We urge all nations to honor their commitments to enforce U.N. Security Council sanctions against North Korea and to increase diplomatic, economic and political pressure on the regime, specifically through the abandonment of trade, which finances the development of ballistic and nuclear weapons. The U.S. continues to consolidate international unity on the North Korean issue through increased engagement at the U.N., at regional diplomatic forums, and in capitals around the world.
While diplomacy is our preferred means of changing North Korea’s course of action, it is backed by military options. The U.S. alliances with South Korea and Japan are strong. But Pyongyang has persistently rebuffed Seoul’s attempts to create conditions whereby peaceful dialogue can occur, and has instead proceeded on its reckless course of threats and provocation. As a result of these dangers, South Korea’s new government is moving forward with the deployment of U.S. Terminal High-Altitude Area Defense against the threat. We commend South Korea’s decision to deploy this purely defensive capability.
Installing Thaad launchers on the Korean Peninsula and conducting joint military exercises are defensive preparations against the acute threat of military actions directed against the U.S., our allies and other nations. China’s demand for the U.S. and South Korea not to deploy Thaad is unrealistic. Technically astute Chinese military officers understand the system poses no danger to their homeland.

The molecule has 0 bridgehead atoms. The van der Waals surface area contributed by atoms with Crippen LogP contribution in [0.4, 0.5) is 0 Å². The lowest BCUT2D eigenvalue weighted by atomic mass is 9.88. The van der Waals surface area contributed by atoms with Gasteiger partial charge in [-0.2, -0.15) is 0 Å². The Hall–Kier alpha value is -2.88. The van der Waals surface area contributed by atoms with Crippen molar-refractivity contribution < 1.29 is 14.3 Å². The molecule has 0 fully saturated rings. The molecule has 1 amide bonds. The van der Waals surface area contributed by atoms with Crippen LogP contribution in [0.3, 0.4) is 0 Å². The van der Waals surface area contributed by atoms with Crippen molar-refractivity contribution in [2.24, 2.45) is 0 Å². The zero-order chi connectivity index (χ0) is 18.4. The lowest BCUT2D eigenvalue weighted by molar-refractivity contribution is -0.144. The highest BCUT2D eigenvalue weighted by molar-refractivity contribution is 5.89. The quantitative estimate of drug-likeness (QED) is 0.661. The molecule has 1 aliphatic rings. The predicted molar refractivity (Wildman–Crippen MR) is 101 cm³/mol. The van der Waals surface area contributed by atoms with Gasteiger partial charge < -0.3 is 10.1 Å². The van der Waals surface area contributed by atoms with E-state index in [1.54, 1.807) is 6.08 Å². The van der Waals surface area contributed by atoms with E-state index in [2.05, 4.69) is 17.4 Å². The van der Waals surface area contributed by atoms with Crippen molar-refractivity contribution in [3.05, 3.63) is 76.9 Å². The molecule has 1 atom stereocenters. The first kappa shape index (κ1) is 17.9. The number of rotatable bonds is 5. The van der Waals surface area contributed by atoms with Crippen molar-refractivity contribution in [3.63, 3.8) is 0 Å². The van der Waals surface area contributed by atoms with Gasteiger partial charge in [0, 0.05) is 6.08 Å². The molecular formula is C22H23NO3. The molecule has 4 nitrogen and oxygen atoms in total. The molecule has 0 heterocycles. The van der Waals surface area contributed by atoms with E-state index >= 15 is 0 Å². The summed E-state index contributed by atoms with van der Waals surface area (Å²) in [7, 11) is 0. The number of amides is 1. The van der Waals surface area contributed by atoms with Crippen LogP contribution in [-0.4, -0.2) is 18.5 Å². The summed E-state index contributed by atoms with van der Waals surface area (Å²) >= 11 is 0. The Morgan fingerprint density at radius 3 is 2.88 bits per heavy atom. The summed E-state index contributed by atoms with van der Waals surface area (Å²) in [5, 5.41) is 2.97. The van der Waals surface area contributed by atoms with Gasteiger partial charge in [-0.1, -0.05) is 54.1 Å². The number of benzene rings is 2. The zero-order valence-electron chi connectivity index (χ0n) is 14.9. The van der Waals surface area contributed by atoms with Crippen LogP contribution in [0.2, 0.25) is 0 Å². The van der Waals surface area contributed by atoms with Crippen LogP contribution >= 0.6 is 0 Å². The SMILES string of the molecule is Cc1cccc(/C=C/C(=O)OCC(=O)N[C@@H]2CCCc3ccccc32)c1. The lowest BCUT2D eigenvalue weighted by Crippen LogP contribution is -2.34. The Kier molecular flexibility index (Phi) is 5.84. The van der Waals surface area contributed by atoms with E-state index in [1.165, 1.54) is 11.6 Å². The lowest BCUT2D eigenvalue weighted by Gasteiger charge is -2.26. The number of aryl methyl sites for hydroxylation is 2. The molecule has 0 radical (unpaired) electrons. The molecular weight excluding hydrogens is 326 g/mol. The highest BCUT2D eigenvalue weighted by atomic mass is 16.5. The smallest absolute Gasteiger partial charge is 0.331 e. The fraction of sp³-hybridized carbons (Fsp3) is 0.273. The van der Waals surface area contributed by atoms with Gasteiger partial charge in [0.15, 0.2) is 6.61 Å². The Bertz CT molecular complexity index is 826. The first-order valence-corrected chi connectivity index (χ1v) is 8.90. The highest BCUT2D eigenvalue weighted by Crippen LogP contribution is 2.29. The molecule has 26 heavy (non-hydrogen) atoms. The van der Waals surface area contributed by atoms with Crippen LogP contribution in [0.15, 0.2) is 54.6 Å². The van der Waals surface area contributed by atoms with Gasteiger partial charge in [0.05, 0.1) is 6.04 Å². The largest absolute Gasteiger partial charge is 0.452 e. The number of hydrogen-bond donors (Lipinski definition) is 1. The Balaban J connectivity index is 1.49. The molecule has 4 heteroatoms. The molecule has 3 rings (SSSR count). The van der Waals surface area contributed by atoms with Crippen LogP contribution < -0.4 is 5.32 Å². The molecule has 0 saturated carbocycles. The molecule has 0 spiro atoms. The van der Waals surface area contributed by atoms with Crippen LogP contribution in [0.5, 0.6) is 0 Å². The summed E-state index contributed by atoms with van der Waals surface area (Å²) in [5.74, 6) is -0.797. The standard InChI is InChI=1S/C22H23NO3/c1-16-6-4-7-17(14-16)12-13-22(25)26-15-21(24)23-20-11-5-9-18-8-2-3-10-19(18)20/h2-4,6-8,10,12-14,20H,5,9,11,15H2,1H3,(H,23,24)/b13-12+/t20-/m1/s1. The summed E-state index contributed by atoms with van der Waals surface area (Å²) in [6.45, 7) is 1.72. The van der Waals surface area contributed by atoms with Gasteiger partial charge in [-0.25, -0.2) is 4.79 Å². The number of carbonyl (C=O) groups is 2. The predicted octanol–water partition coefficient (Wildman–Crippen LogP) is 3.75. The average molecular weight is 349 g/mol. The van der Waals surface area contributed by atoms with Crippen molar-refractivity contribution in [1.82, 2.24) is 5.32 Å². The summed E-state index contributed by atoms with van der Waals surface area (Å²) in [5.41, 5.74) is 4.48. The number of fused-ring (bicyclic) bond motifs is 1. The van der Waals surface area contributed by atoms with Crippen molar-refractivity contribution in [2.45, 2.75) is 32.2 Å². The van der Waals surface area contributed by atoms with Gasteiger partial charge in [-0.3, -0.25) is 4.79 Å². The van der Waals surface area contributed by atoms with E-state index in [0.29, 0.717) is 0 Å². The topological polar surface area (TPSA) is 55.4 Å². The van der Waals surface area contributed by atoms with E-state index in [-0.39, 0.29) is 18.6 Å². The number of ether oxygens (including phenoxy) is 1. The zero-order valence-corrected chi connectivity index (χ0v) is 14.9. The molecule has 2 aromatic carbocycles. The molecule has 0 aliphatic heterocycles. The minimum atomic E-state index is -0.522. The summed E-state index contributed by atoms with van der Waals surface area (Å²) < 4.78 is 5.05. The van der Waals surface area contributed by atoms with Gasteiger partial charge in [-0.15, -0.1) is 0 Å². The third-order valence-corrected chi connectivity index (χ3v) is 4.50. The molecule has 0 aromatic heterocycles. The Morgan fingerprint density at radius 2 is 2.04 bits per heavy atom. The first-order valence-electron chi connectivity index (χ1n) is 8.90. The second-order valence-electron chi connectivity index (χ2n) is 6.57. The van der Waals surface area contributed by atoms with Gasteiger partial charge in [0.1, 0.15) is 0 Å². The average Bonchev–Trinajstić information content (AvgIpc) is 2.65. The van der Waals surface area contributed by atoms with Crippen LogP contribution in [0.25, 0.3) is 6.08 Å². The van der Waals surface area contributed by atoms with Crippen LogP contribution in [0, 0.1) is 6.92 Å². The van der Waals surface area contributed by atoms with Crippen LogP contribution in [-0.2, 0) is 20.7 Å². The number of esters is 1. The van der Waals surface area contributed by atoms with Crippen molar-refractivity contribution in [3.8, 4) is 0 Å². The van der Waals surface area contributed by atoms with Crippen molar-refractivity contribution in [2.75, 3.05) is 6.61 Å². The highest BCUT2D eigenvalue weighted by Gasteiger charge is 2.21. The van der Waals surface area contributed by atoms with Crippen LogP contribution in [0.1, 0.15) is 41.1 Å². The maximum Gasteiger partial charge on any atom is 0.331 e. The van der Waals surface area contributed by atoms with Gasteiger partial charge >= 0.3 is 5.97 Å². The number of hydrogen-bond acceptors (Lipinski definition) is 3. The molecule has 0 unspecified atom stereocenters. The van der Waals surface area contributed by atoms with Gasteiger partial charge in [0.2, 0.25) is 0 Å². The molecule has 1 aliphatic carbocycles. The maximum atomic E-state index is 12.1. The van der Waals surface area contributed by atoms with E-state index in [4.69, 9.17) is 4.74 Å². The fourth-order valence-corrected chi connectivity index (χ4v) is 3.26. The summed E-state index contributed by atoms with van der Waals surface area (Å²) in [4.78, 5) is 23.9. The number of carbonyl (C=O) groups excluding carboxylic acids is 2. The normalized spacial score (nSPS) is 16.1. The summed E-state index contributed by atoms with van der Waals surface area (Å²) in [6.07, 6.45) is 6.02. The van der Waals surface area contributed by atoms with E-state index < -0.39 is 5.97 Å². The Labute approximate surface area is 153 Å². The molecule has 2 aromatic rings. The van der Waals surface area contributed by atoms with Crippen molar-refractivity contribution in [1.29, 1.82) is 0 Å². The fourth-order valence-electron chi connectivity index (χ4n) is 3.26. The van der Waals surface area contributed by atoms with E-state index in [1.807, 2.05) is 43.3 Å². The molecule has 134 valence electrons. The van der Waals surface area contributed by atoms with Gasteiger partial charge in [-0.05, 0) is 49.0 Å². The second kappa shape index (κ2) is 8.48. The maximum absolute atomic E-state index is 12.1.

Absent China using its influence to show the world how a great power should act to resolve such a well-defined problem as North Korea’s pursuit of nuclear weapons and long-range missile capability, others in the region are obliged to pursue prudent defensive measures to protect their people. China’s Security Council vote was a step in the right direction. The region and world need and expect China to do more.
The U.S. is willing to negotiate with Pyongyang. But given the long record of North Korea’s dishonesty in negotiations and repeated violations of international agreements, it is incumbent upon the regime to signal its desire to negotiate in good faith. A sincere indication would be the immediate cessation of its provocative threats, nuclear tests, missile launches and other weapons tests.
The U.S. will continue to work with our allies and partners to deepen diplomatic and military cooperation, and to hold nations accountable to their commitments to isolate the regime. That will include rigorous enforcement of sanctions, leaving no North Korean source of revenue untouched. In particular, the U.S. will continue to request Chinese and Russian commitments not to provide the regime with economic lifelines and to persuade it to abandon its dangerous path.
As always, we will embrace military preparedness in the defense of our homeland, our citizens and our allies, and in the preservation of stability and security in Northeast Asia. And we will say again here: Any attack will be defeated, and any use of nuclear weapons will be met with an effective and overwhelming response.
North Korea now faces a choice. Take a new path toward peace, prosperity and international acceptance, or continue further down the dead alley of belligerence, poverty and isolation. The U.S. will aspire and work for the former, and will remain vigilant against the latter.